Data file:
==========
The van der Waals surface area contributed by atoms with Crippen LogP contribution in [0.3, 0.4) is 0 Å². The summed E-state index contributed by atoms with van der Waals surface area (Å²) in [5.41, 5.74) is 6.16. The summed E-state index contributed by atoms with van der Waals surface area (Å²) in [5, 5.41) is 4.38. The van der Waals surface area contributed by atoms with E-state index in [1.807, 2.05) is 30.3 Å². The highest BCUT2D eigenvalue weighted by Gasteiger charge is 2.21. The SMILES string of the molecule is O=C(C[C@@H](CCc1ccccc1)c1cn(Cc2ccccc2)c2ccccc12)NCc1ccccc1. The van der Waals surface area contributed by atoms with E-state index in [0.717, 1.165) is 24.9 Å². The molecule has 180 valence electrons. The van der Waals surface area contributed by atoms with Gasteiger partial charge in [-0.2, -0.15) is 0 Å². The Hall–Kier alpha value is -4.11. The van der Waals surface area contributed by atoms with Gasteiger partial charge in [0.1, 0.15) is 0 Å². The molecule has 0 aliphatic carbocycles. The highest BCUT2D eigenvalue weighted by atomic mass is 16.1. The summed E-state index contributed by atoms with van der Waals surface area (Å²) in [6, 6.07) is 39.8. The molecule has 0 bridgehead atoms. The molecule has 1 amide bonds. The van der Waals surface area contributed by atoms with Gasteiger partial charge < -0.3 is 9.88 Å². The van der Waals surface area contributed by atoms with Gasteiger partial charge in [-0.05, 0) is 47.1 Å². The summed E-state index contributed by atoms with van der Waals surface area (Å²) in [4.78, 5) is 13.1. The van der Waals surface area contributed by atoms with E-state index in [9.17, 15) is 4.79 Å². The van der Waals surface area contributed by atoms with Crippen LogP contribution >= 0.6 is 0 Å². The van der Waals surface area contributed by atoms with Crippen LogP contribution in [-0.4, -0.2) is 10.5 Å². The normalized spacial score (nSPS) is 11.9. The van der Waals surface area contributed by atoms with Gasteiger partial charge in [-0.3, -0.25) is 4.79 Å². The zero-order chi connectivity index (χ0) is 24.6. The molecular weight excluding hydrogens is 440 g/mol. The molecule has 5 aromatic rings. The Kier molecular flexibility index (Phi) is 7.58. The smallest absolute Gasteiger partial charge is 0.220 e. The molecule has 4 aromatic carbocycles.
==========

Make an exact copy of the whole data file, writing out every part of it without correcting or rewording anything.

The van der Waals surface area contributed by atoms with Crippen LogP contribution in [0.3, 0.4) is 0 Å². The summed E-state index contributed by atoms with van der Waals surface area (Å²) in [5.41, 5.74) is 6.16. The summed E-state index contributed by atoms with van der Waals surface area (Å²) in [5, 5.41) is 4.38. The van der Waals surface area contributed by atoms with E-state index in [1.807, 2.05) is 30.3 Å². The highest BCUT2D eigenvalue weighted by Gasteiger charge is 2.21. The SMILES string of the molecule is O=C(C[C@@H](CCc1ccccc1)c1cn(Cc2ccccc2)c2ccccc12)NCc1ccccc1. The van der Waals surface area contributed by atoms with E-state index in [0.717, 1.165) is 24.9 Å². The molecule has 180 valence electrons. The van der Waals surface area contributed by atoms with Gasteiger partial charge in [-0.2, -0.15) is 0 Å². The Hall–Kier alpha value is -4.11. The van der Waals surface area contributed by atoms with Gasteiger partial charge in [0.1, 0.15) is 0 Å². The molecule has 0 aliphatic carbocycles. The highest BCUT2D eigenvalue weighted by atomic mass is 16.1. The summed E-state index contributed by atoms with van der Waals surface area (Å²) in [6, 6.07) is 39.8. The molecule has 0 bridgehead atoms. The molecule has 1 amide bonds. The van der Waals surface area contributed by atoms with Gasteiger partial charge < -0.3 is 9.88 Å². The van der Waals surface area contributed by atoms with Gasteiger partial charge in [-0.05, 0) is 47.1 Å². The summed E-state index contributed by atoms with van der Waals surface area (Å²) in [4.78, 5) is 13.1. The van der Waals surface area contributed by atoms with E-state index in [9.17, 15) is 4.79 Å². The van der Waals surface area contributed by atoms with Crippen LogP contribution >= 0.6 is 0 Å². The van der Waals surface area contributed by atoms with Crippen LogP contribution in [-0.4, -0.2) is 10.5 Å². The normalized spacial score (nSPS) is 11.9. The van der Waals surface area contributed by atoms with Gasteiger partial charge in [-0.3, -0.25) is 4.79 Å². The zero-order chi connectivity index (χ0) is 24.6. The molecular weight excluding hydrogens is 440 g/mol. The molecule has 5 aromatic rings. The Kier molecular flexibility index (Phi) is 7.58. The smallest absolute Gasteiger partial charge is 0.220 e. The molecule has 4 aromatic carbocycles.